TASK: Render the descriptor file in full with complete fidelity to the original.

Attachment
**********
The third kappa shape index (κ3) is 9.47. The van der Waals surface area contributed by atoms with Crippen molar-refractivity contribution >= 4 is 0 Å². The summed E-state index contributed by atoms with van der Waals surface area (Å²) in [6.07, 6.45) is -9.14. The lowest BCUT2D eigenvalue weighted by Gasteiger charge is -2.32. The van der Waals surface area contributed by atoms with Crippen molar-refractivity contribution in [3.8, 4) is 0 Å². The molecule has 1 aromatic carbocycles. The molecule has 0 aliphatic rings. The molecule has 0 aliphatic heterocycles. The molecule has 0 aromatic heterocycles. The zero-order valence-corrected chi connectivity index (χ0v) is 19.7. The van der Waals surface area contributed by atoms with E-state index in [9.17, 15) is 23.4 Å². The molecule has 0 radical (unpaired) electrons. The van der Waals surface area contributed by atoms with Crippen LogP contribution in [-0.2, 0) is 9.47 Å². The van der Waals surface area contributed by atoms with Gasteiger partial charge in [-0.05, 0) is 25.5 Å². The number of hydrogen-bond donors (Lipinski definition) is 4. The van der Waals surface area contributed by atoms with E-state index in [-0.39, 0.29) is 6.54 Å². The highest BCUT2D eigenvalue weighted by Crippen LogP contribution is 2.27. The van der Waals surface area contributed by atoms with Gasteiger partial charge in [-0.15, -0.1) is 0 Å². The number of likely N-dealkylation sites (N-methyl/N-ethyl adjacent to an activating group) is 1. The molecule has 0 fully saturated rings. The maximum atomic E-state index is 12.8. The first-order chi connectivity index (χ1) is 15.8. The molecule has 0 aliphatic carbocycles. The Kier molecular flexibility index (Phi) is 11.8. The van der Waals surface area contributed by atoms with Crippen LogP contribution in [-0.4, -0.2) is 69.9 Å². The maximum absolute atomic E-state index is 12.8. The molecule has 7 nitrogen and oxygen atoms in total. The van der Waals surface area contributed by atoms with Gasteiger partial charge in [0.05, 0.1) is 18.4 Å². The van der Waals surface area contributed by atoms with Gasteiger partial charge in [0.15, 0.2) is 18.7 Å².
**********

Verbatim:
The third kappa shape index (κ3) is 9.47. The van der Waals surface area contributed by atoms with Crippen molar-refractivity contribution >= 4 is 0 Å². The summed E-state index contributed by atoms with van der Waals surface area (Å²) in [6.07, 6.45) is -9.14. The lowest BCUT2D eigenvalue weighted by Gasteiger charge is -2.32. The van der Waals surface area contributed by atoms with Crippen molar-refractivity contribution in [3.8, 4) is 0 Å². The molecule has 1 aromatic carbocycles. The molecule has 0 aliphatic rings. The molecule has 0 aliphatic heterocycles. The molecule has 0 aromatic heterocycles. The zero-order valence-corrected chi connectivity index (χ0v) is 19.7. The van der Waals surface area contributed by atoms with E-state index in [9.17, 15) is 23.4 Å². The molecule has 0 radical (unpaired) electrons. The van der Waals surface area contributed by atoms with Crippen LogP contribution in [-0.2, 0) is 9.47 Å². The van der Waals surface area contributed by atoms with Gasteiger partial charge in [-0.05, 0) is 25.5 Å². The number of hydrogen-bond donors (Lipinski definition) is 4. The van der Waals surface area contributed by atoms with E-state index in [-0.39, 0.29) is 6.54 Å². The highest BCUT2D eigenvalue weighted by Crippen LogP contribution is 2.27. The van der Waals surface area contributed by atoms with Gasteiger partial charge in [-0.15, -0.1) is 0 Å². The number of likely N-dealkylation sites (N-methyl/N-ethyl adjacent to an activating group) is 1. The molecule has 0 fully saturated rings. The maximum atomic E-state index is 12.8. The first-order chi connectivity index (χ1) is 15.8. The molecule has 0 aliphatic carbocycles. The Kier molecular flexibility index (Phi) is 11.8. The van der Waals surface area contributed by atoms with Crippen LogP contribution in [-0.4, -0.2) is 69.9 Å². The maximum absolute atomic E-state index is 12.8. The molecule has 7 nitrogen and oxygen atoms in total. The van der Waals surface area contributed by atoms with Gasteiger partial charge in [0.05, 0.1) is 18.4 Å². The van der Waals surface area contributed by atoms with Gasteiger partial charge in [0.15, 0.2) is 18.7 Å².